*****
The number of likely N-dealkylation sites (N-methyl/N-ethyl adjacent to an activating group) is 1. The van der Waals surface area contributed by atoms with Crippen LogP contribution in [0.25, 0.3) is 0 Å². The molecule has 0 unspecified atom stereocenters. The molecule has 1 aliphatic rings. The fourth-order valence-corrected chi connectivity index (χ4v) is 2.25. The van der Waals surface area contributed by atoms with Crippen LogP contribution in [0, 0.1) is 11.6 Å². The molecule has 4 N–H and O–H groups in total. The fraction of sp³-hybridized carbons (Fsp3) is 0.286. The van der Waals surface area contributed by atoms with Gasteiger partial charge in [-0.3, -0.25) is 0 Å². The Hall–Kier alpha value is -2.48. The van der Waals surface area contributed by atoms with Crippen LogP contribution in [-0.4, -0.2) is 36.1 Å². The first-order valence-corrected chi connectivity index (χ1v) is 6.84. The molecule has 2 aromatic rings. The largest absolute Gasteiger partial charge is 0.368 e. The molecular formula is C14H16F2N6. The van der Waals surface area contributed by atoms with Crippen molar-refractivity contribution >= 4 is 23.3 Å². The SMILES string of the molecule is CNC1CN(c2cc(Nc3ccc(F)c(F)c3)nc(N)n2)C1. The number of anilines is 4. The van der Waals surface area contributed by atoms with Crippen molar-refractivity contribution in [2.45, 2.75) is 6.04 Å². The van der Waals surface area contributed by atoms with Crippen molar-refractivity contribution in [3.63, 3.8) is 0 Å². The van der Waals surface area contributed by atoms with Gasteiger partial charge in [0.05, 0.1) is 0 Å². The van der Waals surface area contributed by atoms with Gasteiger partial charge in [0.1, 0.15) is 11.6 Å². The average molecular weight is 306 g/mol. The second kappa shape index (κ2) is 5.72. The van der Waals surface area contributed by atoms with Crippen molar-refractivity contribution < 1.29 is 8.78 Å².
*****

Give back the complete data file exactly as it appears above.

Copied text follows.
The number of likely N-dealkylation sites (N-methyl/N-ethyl adjacent to an activating group) is 1. The van der Waals surface area contributed by atoms with Crippen LogP contribution in [0.25, 0.3) is 0 Å². The molecule has 0 unspecified atom stereocenters. The molecule has 1 aliphatic rings. The fourth-order valence-corrected chi connectivity index (χ4v) is 2.25. The van der Waals surface area contributed by atoms with Crippen LogP contribution in [0, 0.1) is 11.6 Å². The molecule has 4 N–H and O–H groups in total. The fraction of sp³-hybridized carbons (Fsp3) is 0.286. The van der Waals surface area contributed by atoms with Gasteiger partial charge in [-0.3, -0.25) is 0 Å². The Hall–Kier alpha value is -2.48. The van der Waals surface area contributed by atoms with Crippen LogP contribution in [-0.4, -0.2) is 36.1 Å². The first-order valence-corrected chi connectivity index (χ1v) is 6.84. The molecule has 2 aromatic rings. The largest absolute Gasteiger partial charge is 0.368 e. The molecular formula is C14H16F2N6. The van der Waals surface area contributed by atoms with Crippen molar-refractivity contribution >= 4 is 23.3 Å². The SMILES string of the molecule is CNC1CN(c2cc(Nc3ccc(F)c(F)c3)nc(N)n2)C1. The number of anilines is 4. The van der Waals surface area contributed by atoms with Crippen molar-refractivity contribution in [2.45, 2.75) is 6.04 Å². The van der Waals surface area contributed by atoms with Crippen molar-refractivity contribution in [3.63, 3.8) is 0 Å². The van der Waals surface area contributed by atoms with Gasteiger partial charge in [0.05, 0.1) is 0 Å². The van der Waals surface area contributed by atoms with Gasteiger partial charge in [0.1, 0.15) is 11.6 Å². The average molecular weight is 306 g/mol. The second kappa shape index (κ2) is 5.72. The van der Waals surface area contributed by atoms with Crippen molar-refractivity contribution < 1.29 is 8.78 Å².